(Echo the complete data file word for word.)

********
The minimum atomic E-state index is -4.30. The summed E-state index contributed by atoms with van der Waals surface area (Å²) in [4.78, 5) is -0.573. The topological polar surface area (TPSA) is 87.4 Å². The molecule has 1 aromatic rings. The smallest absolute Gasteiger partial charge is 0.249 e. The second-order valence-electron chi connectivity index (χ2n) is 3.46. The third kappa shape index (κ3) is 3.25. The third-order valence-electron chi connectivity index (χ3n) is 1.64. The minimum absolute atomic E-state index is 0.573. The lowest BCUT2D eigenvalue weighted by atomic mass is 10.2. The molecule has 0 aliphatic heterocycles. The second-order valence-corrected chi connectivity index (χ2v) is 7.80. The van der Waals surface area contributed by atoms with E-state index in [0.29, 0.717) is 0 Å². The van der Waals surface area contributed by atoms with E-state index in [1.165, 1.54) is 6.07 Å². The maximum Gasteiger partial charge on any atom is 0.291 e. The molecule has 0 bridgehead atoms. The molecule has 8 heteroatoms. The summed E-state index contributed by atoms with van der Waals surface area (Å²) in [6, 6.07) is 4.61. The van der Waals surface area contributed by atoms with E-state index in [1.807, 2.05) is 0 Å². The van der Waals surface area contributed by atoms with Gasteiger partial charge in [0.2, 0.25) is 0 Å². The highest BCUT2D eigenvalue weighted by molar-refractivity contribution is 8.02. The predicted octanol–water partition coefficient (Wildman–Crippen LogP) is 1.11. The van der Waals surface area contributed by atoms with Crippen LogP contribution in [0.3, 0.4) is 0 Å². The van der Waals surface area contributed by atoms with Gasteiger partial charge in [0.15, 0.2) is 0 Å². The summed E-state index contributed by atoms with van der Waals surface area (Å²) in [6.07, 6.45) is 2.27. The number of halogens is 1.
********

The minimum atomic E-state index is -4.30. The summed E-state index contributed by atoms with van der Waals surface area (Å²) in [4.78, 5) is -0.573. The topological polar surface area (TPSA) is 87.4 Å². The molecule has 1 aromatic rings. The smallest absolute Gasteiger partial charge is 0.249 e. The second-order valence-electron chi connectivity index (χ2n) is 3.46. The third kappa shape index (κ3) is 3.25. The third-order valence-electron chi connectivity index (χ3n) is 1.64. The minimum absolute atomic E-state index is 0.573. The lowest BCUT2D eigenvalue weighted by atomic mass is 10.2. The molecule has 0 aliphatic heterocycles. The second-order valence-corrected chi connectivity index (χ2v) is 7.80. The van der Waals surface area contributed by atoms with E-state index in [0.29, 0.717) is 0 Å². The van der Waals surface area contributed by atoms with E-state index in [1.165, 1.54) is 6.07 Å². The maximum Gasteiger partial charge on any atom is 0.291 e. The molecule has 0 bridgehead atoms. The molecule has 8 heteroatoms. The summed E-state index contributed by atoms with van der Waals surface area (Å²) in [6, 6.07) is 4.61. The van der Waals surface area contributed by atoms with E-state index in [1.807, 2.05) is 0 Å². The van der Waals surface area contributed by atoms with Gasteiger partial charge in [0.2, 0.25) is 0 Å². The highest BCUT2D eigenvalue weighted by molar-refractivity contribution is 8.02. The predicted octanol–water partition coefficient (Wildman–Crippen LogP) is 1.11. The van der Waals surface area contributed by atoms with Crippen LogP contribution in [0.3, 0.4) is 0 Å². The van der Waals surface area contributed by atoms with Gasteiger partial charge in [0.15, 0.2) is 0 Å². The summed E-state index contributed by atoms with van der Waals surface area (Å²) in [6.07, 6.45) is 2.27. The number of halogens is 1.